Low volatility is a popular investment factor, but many of the exchange traded funds offering exposure to it are old in their approaches. Those looking for a more modern bet on reduced volatility should consider the VictoryShares US Multi-Factor Minimum Volatility ETF (VSMV).
VSMV follows the Nasdaq Victory US Multi-Factor Minimum Volatility Index, providing the fund with a potentially superior mousetrap than simply owning a basket of the lowest volatility equities – an approach that has plenty of drawbacks. What makes VSMV appealing relative to older, competing strategies is that it focuses on factors beyond low volatility.
“VSMV’s index goes further than rival benchmarks by plugging earnings quality, momentum, profitability, and valuation into the equation,” according to Nasdaq. “The inclusion of earnings quality and valuation into securities selection process is important because some older low volatility funds can include stocks with less-than-desirable earnings trends and because less volatile stocks often command premiums relative to the broader market. It’s the price investors pay for being defensive.”
VSMV and Value: A Fruitful Combo?
VSMV starts with a universe of mid- and large-cap U.S. companies taken from the Nasdaq US Large Mid Cap Index and then ranking the companies using a number of proprietary fundamental factors like dividend yield, sales growth, and other financial metrics identified by a quantitative multi-factor selection process to identify those most likely to outperform the broader market. Furthermore, the underlying index uses an optimization tool to weight individual securities to minimize absolute volatility.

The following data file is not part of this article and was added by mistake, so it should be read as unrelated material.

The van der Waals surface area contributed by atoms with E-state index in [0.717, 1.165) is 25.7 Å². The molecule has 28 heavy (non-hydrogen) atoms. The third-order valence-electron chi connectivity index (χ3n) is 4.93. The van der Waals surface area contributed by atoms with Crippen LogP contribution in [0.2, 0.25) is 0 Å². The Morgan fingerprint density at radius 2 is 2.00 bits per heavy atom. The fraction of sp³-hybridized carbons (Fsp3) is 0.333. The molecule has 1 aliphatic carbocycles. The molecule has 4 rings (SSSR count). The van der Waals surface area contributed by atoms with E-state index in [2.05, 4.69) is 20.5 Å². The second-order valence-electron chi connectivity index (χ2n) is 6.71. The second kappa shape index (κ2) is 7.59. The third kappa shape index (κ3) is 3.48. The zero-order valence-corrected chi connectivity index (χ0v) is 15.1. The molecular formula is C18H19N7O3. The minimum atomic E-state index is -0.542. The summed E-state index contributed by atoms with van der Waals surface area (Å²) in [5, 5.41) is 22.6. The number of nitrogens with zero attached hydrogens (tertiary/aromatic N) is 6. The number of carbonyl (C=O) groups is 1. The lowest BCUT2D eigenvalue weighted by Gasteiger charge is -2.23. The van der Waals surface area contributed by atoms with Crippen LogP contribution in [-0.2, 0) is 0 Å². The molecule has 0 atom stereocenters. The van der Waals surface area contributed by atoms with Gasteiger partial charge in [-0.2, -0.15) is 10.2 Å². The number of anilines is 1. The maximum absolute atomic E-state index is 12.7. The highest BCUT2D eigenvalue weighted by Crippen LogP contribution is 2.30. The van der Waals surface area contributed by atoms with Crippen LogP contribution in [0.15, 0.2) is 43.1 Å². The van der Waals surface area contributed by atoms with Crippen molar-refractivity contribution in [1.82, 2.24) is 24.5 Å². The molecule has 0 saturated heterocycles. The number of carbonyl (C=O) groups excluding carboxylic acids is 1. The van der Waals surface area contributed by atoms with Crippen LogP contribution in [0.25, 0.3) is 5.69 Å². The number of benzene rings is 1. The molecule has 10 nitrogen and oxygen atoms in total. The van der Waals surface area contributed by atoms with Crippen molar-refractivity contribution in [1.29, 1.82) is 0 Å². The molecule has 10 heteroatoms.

“VSMV’s multi-factor approach is relevant for another reason: Factor timing its hard. Really hard. For the 13 years ending 2019, low volatility was the best-performing factor on five times. It was also one of the three worst factors on seven occasions, including in three of the past four years,” according to Nasdaq.
By focusing on a multi-factor approach, VSMV can hone in on holdings that exhibit the right factor exposures, such as quality, momentum and profitability, but compared to other products, also take into consideration valuation. This approach helps, particularly when traditional low volatility sectors and stocks are “bid up” by the market at times.
“Some early iterations of low-volatility strategies accomplish this by simply screening for the least volatile stocks. The drawback of this approach is that these portfolios often have large sector and industry concentrations, making them less appealing to investors looking for diversified market exposure,” according to Nasdaq Global Information Services.
For more on innovative portfolio ideas, visit our Nasdaq Portfolio Solutions Channel.
The opinions and forecasts expressed herein are solely those of Tom Lydon, and may not actually come to pass. Information on this site should not be used or construed as an offer to sell, a solicitation of an offer to buy, or a recommendation for any product.